A telco is no longer just a telco
We now find ourselves surrounded by changing business models. A telco has become a bank, an applications service provider, a B2C company and a B2B company all in one – and it relies on a resilient infrastructure to work.
For instance, with many telcos now supporting payment services from providers such as Google Pay and WhatsApp Pay, what would happen if a critical transaction couldn’t be carried out? In health care we’re seeing more and more consultations conducted online – there are even surgical procedures being carried out by IoT devices and AI robots – so, what would happen if connectivity was lost at a crucial moment?
A further example can be seen within smart cities, which is currently one of the biggest use cases of 5G and IoT technologies. What would happen if cars lost their connectivity to an app that detects traffic and intelligently changes traffic lights? One single break in this infrastructure could bring the city to its knees.
Planning for resilience
With such a reliance on network stability, every organization must plan for resilience. The past year alone has shown us that anything could happen at any time, and the network needs to remain available.
In a moment’s notice, for example, thousands of students may be told to study from home, putting vast amounts of pressure on the entire telecommunications infrastructure. If your network hasn’t planned for that surge, then you will almost certainly experience bandwidth issues that will affect performance. This, in turn, will negatively impact customer satisfaction, which can ultimately lead to revenue loss with customers choosing to switch to a more competitive provider.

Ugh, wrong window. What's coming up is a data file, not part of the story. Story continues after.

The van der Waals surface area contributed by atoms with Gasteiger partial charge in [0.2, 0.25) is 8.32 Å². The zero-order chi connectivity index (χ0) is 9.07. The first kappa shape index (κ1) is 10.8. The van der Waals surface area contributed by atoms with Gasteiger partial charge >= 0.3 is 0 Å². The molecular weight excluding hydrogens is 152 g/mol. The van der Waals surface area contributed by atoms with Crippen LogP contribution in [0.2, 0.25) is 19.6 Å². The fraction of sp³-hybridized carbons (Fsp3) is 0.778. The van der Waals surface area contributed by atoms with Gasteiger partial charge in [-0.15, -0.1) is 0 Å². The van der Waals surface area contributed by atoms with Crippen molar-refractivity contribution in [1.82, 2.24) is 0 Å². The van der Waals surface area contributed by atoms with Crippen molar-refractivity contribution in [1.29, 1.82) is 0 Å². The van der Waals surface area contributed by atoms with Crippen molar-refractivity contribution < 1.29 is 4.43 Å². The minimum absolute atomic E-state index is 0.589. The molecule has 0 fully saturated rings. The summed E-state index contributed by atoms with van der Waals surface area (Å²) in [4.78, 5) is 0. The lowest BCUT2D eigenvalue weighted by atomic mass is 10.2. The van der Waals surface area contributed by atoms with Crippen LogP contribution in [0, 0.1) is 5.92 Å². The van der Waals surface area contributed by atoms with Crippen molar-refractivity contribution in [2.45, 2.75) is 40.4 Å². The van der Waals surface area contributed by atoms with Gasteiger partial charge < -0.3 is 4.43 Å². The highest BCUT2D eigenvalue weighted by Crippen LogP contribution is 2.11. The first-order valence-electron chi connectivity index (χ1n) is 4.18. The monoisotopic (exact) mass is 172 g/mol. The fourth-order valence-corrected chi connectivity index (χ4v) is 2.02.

It’s a domino effect that can harm a business’s reputation and it means that resilience isn’t just about keeping the lights on or providing an effective disaster management strategy for devices; it can also be your competitive advantage.
An end-to-end strategy is crucial
Every organization has some sort of resilience in their DNA; that’s the human way of doing business. But when you’re planning to deploy, operate and manage a network, you need resilience built into each of these phases – which can be hard to achieve without support.
From the impact of new business models, to handling the surge in demand following yet another lockdown, all of these elements need to be accommodated within a single platform.
We look at resilience from end-to-end: from making sure you have the right processes and technologies in place; to checking whether you’ve factored in a single point of failure for the entire network; to analyzing the distribution between core, access and transmission networks.
Taking a proactive approach
EY can work with the Chief Technical Officer (CTO) to begin with an assessment exercise, looking at any pre-existing strategies to see if they are comprehensive enough before going on to provide detailed guidelines that support the resilience of the entire network.
Once a strategy has been designed, we can either hand it over to the customer to manage it or we can deliver our managed services to support the successful implementation of the plan. We draw upon our in-house team of around 400 dedicated members of staff with deep industry knowledge, as well as our trusted ecosystem of partners, to achieve the desired outcomes.
However, I’m afraid to say that many telcos only look for support when an incident has occurred, which in my opinion is the equivalent of having your home burgled and then going out to buy an alarm! Equally reactive is when telcos approach us solely with the intention of meeting regulatory requirements when applying to governments for licensing. My best advice, therefore, is to be proactive instead of reactive.
To read more about Future Network Now take a look at the full NextWave Journal (pdf)